John Libbey Eurotext

Non-epileptic clinical diagnoses in children referred for an outpatient EEG using video monitoring Volume 8, numéro 2, June 2006

Auteur(s) : Okwuchi Apakama, Richard Appleton

The Roald Dahl EEG Unit, Department of Neurology, Royal Liverpool Children’s Hospital (Alder Hey), Liverpool, United Kingdom

Article reçu le 27 Decembre 2005, accepté le 5 Avril 2006

The role and importance of simultaneous video (closed circuit television [CCTV]) and electroencephalographic (EEG) recordings is well-established in the investigation and classification of the epilepsies (Chen et al. 1995, Connolly et al. 1994, Saravanan et al. 2001, Shihabuddin et al. 1999). Previous video-EEG studies have understandably focused on the correlation between a patient’s clinical behaviour and electrical cerebral activity (Chen et al. 1995, Connolly et al. 1994). An obvious benefit from reviewing the patient on CCTV is the opportunity of seeing the patient’s appearance and noting any abnormal, including dysmorphic, features. This may be particularly relevant where the EEGs are reported by a clinician, and specifically, a paediatric neurologist who often has considerable clinical knowledge and experience of children’s diseases and genetic syndromes, in contrast to an adult neurophysiologist, psychiatrist or general practitioner, the other doctors who commonly report EEGs in Great Britain (Ganesan et al. In press).The purpose of this study was to prospectively identify all children in whom a clinical (including genetic) diagnosis was considered on the basis of the clinical history and video (CCTV) recordings of children undergoing routine electroencephalography and which was subsequently confirmed by appropriate genetic, biochemical or radiological investigations. The specific question that was being asked in designing this study was “in how many children who attend the EEG department for a routine outpatient EEG, can the video-footage (CCTV) suggest a specific clinical, including genetic, diagnosis that has not previously been made or considered by the clinician requesting the EEG”.

Patients and methods

The EEG department at Alder Hey provides a secondary and tertiary service for all children (up to 17 years of age) in a total population of approximately two million. All children were referred for an EEG for the following reasons: to confirm a clinical diagnosis of epilepsy; to confirm or exclude a diagnosis of non-convulsive status epilepticus; to classify the specific epilepsy syndrome or as part of a comprehensive evaluation of children with severe, non-progressive developmental delay or developmental regression. Details of the clinical information provided by the doctor requesting the EEG varied, from “Does this child have epilepsy?” to simply enclosing a copy of an outpatient clinic letter. Additional clinical information on the description of the child’s paroxysmal episodes and any relevant family history (including of epilepsy) was also routinely obtained by the EEG technicians at the time of the EEG (Beirne et al. 1996). All children underwent digital EEG and simultaneous video (CCTV) recordings using a Micromed Brain Quick System. Electroencephalograms undertaken on all consecutive children attending the department for an outpatient EEG over a three year period were included in this study. Inpatient EEGs (including those undertaken on the paediatric intensive care unit) were excluded from this analysis. All EEGs were recorded by two paediatric EEG technicians and reported by a single paediatric neurologist (RA) in conjunction with the technicians. All EEG reports provide an electro-clinical summary and are based on the clinical information provided on the EEG request, together with additional information provided by the technicians and the findings on the child’s EEG. The paediatric neurologist provides a supplemental comment on the report where there is a clinical suspicion of a specific diagnosis (e.g. genetic syndrome, chromosomal abnormality or other condition), based on the clinical information provided and the clinical appearance of the child with or without supportive evidence from the EEG (e.g. as in Rett and Angelman syndromes). Whenever the possibility of a clinical/genetic diagnosis was included in the EEG report, the referring clinician was asked to contact the EEG department with information that might confirm or refute the suspected genetic/chromosomal disorder or other condition. If this information was not provided, the authors did not attempt to contact the clinicians.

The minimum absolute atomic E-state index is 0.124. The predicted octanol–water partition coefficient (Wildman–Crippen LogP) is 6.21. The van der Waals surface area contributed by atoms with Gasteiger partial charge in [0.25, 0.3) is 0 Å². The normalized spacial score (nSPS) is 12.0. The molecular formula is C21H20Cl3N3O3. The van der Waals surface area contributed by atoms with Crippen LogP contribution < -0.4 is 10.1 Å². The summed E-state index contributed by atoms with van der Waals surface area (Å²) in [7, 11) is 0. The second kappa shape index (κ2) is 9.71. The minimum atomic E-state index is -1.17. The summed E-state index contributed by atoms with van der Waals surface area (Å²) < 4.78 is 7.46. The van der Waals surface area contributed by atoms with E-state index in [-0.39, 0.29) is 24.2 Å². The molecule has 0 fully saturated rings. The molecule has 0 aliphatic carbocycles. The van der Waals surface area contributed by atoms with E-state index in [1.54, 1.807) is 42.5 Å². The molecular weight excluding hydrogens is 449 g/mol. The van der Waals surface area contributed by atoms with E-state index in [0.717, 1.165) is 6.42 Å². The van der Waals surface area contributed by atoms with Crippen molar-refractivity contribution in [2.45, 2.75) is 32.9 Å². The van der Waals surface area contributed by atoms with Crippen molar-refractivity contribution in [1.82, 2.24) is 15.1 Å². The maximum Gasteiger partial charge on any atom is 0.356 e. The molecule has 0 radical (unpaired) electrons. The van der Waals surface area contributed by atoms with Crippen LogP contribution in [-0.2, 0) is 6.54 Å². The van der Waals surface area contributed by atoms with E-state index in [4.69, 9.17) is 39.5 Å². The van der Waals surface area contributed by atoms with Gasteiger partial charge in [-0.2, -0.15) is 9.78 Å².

It was not the purpose of this study to evaluate EEG patterns in isolation when identifying focal structural or inflammatory lesions (e.g. cerebral tumours, encephalitis) or cerebral dysgenesis (e.g. lissencephaly).


Three thousand and twelve EEGs were performed in 2780 children over the three years. The reasons why the EEGs were requested and the clinical diagnoses (including genetic/chromosomal conditions) suspected and subsequently confirmed in 17 of these 2780 children are shown in table 1( Table 1 ). In two children, the clinicians who had requested the EEG had themselves suggested the possibility of the actual clinical diagnosis; one of the two children with Rett syndrome and one of the three children with fetal valproate syndrome. The clinicians who had requested the EEG in the remaining 15 patients had not suggested the underlying clinical diagnosis when submitting the EEG request.